Gary Emineth is a resident of District 33 and says he supports the grassroots process. He is also a former State GOP Chairman, so he has an insider’s perspective. He says he is dismayed by all the money and political influence being spent in support of the non-endorsed candidates.
“I don’t know how you overcome that kind of machine,” said Emineth.
Emineth said he also worries about the long-term effects this intra-party opposition will have on the grassroots. He says he’s disappointed to see the governor and Senator John Hoeven, R-ND, reject the district’s choice.
“It’s a slap in the face. It disenfranchises all the people who turned out for the convention. They are wrecking the party and wrecking the grassroots,” said Emineth.
Perhaps no district illustrates the schism between party leadership and grassroots as much as District 15. Judy Estenson, who was vice-chairman and later chairman of District 23 for a total of six years, found herself redistricted into District 15. She handily won the endorsement in her new district with two-thirds of the vote. The district chairman, Vonda Markestad, immediately sent out a strongly worded email announcing that the party’s executive committee would not support Estenson’s candidacy.
The reason party leadership opposes Estenson’s endorsement, Markestad says, is because they view her as an outsider and a troublemaker, much like Representative Rick Becker, R-Dis. 7, Bismarck, and his supporters. She says they should not be affiliated with the party.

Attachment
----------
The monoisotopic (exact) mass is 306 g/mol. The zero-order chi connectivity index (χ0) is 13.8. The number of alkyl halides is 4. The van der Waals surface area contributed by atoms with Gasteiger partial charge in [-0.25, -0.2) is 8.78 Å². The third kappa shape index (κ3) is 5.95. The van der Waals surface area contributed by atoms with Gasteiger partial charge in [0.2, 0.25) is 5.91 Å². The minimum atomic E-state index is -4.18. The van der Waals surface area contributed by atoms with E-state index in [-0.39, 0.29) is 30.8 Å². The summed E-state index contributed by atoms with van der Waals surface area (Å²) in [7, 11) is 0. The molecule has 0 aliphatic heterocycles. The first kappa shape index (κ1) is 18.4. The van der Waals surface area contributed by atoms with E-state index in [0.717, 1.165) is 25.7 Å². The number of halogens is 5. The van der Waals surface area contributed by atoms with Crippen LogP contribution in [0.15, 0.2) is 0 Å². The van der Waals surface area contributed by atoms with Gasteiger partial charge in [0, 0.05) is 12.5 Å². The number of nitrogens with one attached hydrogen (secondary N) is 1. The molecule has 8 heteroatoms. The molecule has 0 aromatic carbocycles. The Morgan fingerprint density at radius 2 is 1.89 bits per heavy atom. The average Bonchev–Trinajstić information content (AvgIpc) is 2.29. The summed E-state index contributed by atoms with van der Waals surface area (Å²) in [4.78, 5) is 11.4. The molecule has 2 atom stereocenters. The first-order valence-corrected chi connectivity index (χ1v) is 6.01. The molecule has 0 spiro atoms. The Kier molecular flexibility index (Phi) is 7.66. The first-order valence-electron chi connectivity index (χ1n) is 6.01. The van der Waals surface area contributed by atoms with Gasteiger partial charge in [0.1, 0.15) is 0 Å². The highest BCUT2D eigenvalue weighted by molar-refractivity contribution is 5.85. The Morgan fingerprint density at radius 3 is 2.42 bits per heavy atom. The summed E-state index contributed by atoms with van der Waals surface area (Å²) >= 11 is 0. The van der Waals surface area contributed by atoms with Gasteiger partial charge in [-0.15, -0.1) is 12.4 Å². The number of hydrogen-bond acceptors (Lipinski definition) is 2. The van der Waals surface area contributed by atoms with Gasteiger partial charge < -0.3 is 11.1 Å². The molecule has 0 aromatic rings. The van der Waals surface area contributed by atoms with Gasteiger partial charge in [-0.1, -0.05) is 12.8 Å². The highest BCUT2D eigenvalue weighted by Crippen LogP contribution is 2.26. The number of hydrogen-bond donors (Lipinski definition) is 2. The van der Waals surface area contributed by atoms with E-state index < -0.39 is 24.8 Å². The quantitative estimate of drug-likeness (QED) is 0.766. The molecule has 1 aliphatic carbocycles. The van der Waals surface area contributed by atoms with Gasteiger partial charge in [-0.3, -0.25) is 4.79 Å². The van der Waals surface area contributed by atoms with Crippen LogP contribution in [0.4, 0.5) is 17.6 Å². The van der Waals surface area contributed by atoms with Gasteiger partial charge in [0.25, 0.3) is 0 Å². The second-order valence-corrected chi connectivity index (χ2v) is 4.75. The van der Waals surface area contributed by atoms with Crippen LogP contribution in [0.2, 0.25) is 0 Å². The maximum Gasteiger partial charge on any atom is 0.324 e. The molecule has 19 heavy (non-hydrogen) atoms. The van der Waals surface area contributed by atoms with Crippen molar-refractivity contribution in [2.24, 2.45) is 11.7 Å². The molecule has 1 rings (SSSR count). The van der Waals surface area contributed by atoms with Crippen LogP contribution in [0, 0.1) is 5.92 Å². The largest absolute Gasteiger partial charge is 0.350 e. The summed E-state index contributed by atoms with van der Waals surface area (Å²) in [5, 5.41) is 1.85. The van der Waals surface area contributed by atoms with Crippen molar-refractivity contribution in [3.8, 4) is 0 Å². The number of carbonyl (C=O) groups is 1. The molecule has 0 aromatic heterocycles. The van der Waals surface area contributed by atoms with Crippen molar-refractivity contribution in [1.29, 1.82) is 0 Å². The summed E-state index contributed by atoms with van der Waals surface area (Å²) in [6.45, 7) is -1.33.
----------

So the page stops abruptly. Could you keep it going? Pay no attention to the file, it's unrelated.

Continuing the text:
In her email Markestad said, “They are viewed as a cancer in our party.”
Adding fuel to the fire, the state GOP Senate Caucus has donated $15,000 to Estenson’s opponent, incumbent Senator Dave Oehlke, R-Dis. 15, Devils Lake.
It’s hard to get a clear understanding of the schisms rippling through legislative districts around the state, because the GOP Party leadership seems reluctant to talk about the reasons that party leadership is opposing the endorsed candidates in the primary races. The Associated Press recently reported on this story saying “Burgum has declined interviews with The Associated Press to discuss the campaign spending.” While writing this story, several members of the ND state GOP Executive Committee also declined to talk to The Dakotan.
Map of all legislative districts: https://ndlegis.gov/districts/2013-2022
Find out where to vote: https://vip.sos.nd.gov/WhereToVote.aspx